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This is Governor John Baldacci.

Earlier this week the Legislature’s Appropriations Committee met to continue its work on the State’s two-year budget.

Just a few short weeks ago, Maine enacted a budget that addressed falling State revenues caused by the global recession. Working in an overwhelmingly bipartisan way, we passed a budget for the first time in 30 years that reduced State spending by $500 million dollars.

But our work continues.

The budget plan we passed included homework for the Legislature’s Appropriations Committee. Those members and the Executive are charged with finding additional structural savings worth $30 million dollars to make sure that State government is right-sized for our times.

This task will be difficult.

Unfortunately, the economic morass engulfing our country has continued to erode State revenue.

It is a near certainty that the Appropriations Committee will be required to find additional savings well beyond $30 million dollars we had anticipated.

From the earliest days of the recession, I have approached the State budget from a perspective of shared sacrifice – we are all in it together.

This budget touches every person in Maine, and each one of us has been called upon to do our part, to make tough decisions and to constrain spending to match the resources.

I do not believe that we can raise taxes to bring our budget into balance.

So as we move forward, what you will see is people working together to make the best of some very difficult times.

I have also asked my Council on Competitiveness and the Economy to help develop ideas that the administration will put forward as part of the process with the Appropriations Committee.

The Council was created in November 2007 and has since worked with McKinsey and Company – a management consulting firm that advises leading companies on issues of strategy, organization, technology, and operations.

I will look to the Council, which is made up of some of Maine’s leading businesspeople, to provide me with the insights and advice on how to best make long-term, structural changes in the State spending.

For Maine to find the best path through this economic downturn, we will need to draw on the collective wisdom and expertise of all of our people.

The Appropriations Committee and the Legislature worked together in a bipartisan fashion during the last session to move forward with many difficult decisions.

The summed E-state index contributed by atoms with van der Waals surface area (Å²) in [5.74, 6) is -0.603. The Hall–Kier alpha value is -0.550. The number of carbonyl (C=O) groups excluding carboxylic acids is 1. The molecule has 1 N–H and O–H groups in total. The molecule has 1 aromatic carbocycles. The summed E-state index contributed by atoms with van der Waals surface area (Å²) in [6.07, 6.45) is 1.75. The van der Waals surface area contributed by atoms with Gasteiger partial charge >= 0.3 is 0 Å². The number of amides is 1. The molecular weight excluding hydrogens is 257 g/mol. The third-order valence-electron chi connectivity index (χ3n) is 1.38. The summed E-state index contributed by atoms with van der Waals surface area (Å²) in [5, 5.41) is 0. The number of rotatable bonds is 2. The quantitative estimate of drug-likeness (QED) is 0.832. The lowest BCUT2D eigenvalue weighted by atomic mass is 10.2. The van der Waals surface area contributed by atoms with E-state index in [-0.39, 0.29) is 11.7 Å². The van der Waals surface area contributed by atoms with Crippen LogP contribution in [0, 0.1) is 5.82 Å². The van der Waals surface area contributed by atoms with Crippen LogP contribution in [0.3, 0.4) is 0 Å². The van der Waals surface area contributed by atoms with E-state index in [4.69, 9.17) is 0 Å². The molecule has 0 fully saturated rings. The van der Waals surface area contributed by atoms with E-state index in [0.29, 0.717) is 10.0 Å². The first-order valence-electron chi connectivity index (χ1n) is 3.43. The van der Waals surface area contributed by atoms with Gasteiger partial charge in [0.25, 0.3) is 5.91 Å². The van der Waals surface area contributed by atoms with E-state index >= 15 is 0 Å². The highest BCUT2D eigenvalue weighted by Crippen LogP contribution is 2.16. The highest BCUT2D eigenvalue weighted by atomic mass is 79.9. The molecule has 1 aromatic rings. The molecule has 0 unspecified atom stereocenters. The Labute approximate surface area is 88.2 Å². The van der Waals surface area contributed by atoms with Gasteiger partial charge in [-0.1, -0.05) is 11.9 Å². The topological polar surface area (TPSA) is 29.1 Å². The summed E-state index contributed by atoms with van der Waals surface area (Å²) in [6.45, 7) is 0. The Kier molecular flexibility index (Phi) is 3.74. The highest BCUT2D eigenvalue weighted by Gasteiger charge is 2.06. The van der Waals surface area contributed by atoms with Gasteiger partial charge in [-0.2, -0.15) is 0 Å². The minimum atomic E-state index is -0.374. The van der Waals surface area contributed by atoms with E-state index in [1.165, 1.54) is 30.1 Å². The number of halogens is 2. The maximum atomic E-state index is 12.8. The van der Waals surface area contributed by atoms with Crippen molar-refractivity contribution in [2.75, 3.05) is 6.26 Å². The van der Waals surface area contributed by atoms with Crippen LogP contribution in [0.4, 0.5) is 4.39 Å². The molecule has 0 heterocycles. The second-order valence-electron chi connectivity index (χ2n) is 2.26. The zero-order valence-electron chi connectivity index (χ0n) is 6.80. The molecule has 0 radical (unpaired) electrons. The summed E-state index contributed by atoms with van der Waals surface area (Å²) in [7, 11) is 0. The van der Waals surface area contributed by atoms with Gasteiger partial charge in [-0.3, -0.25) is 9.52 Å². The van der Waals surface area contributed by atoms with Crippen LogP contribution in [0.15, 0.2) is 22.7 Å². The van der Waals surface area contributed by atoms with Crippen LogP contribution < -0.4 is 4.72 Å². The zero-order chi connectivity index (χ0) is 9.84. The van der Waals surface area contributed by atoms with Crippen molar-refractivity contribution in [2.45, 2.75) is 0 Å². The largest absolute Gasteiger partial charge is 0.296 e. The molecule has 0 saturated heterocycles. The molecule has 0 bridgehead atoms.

Where other States have been mired in gridlock and turmoil, Maine has found a way to work together and move forward.

So at the same time, we are going to continue to make investments in things that will prepare Maine for the future.

This State requires a good economic policy in order to prosper once we pull out of this global financial crisis.

That’s why it is important to expand aggressive Pine Tree Economic Development Zones Statewide – a decision that has already resulted in the expansion of TD BankNorth’s operation in Lewiston and Auburn and a new high-tech business moving into Augusta.

That’s why we need to make critical investments in our roads and bridges, our higher education systems and features that make Maine special – our natural resources and quality of place.

And that’s why we reformed our tax code and lowered our income tax rates, a move that the Wall Street Journal hailed by saying, “No state has improved its economic attractiveness more than Maine has this year.”

And that’s why it is important for us to continue to invest in energy independence. Maine has an opportunity not only to help this country kick its addiction to foreign oil, but to create jobs for our citizens in the process.

Maine is in a unique position to capitalize on natural, renewable sources of energy. The Legislature agrees, that’s why in an overwhelmingly bipartisan fashion they made the investments necessary in renewable energy now.

So we need to see that same sort of cooperation going forward.

Yes, we are going to have our differences, but we must find common ground that will allow our people the opportunity to succeed.

Given the chance, Maine people can compete with anyone, anywhere and they have proven it time and time again. It’s our job to make sure those opportunities exist.

And while the economic indicators are mixed, at best, we have seen some positive signs.

Businesses are expanding;

Construction workers are on the job thanks to the Recovery Act;

Domtar in Washington County restarted its pulp making operation last month with a focus on the future of the facility;

And traffic on the Maine Turnpike over the 4th of July; Fourth of July weekend was up 6 percent over last year, even in bad weather.

Despite the steady rain we have seen recently, the clouds will inevitably clear and sunshine will return again.

In the meantime, it is up to all of us to work together and reset the foundation of Maine for the future that lies ahead.

Thank you for listening and have a great weekend.

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